Doc to Dock initiative rounds up and transports unused supplies, outdated equipment to developing countries
by Carol Berczuk
The day after the Tepa District Hospital in Ghana, on the west coast of Africa, received its first sonogram machine, a life was saved. The scan picked up placenta previa in a young woman who was seven months pregnant, a complication that causes hundreds of maternal and fetal deaths each year in rural Africa.
Not this time. The ultrasound’s advance warning gave Isaac Boetang, MD, chief medical officer at Tepa District Hospital, the ability to plan ahead. Instead of facing a life-threatening hemorrhage at birth, which likely would tax his hospital’s limited resources, Dr. Boetang had time to prepare for a C-section and deliver a healthy baby to a healthy mother. In the seven months since the donated instrument arrived, Dr. Boetang estimates at least 30 more babies and mothers have been saved. Tepa’s sonogram machine was supplied by Doc to Dock, a non-profit organization working on a simple premise: Collect unused, surplus supplies from U.S. hospitals for distribution to needy hospitals in emerging countries.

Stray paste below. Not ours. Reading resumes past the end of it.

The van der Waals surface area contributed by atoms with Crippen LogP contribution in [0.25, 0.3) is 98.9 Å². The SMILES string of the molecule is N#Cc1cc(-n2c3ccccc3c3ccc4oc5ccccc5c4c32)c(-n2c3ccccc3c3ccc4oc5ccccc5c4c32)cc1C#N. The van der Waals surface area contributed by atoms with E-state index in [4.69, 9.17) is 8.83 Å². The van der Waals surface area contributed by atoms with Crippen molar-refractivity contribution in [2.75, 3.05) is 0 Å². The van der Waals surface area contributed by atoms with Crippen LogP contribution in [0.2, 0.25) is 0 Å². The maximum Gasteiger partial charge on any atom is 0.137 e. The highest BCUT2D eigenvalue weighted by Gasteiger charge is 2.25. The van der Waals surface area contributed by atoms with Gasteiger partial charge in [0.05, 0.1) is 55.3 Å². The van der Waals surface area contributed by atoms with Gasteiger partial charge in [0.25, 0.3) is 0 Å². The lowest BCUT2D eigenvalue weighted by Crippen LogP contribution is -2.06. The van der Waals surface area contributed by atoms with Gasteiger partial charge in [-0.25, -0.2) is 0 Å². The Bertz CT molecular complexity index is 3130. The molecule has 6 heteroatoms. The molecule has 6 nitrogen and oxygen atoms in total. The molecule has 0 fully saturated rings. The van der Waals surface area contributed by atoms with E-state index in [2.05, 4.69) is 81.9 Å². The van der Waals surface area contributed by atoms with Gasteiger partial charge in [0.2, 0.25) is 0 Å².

Doc to Dock was born as the result of a call to charitable arms sounded by former President Bill Clinton in 2005 at his first summit meeting for the Clinton Global Initiative. He told the gathering his new foundation’s goal was “to help turn good intentions into good action and results.” Among the elite crowd of CEOs and celebrities in attendance that day was an unassuming New York cardiologist, Bruce Charash, MD, a clinical associate professor at New York University and former chief of cardiac care at Lenox Hospital in New York City. “It’s possible that year I was the only person who wasn’t a celebrity,” Dr. Charash says with a humble laugh. “They were asking us to do something to make an impact on the world, but until then my only developing world experience was spring break in 1975.”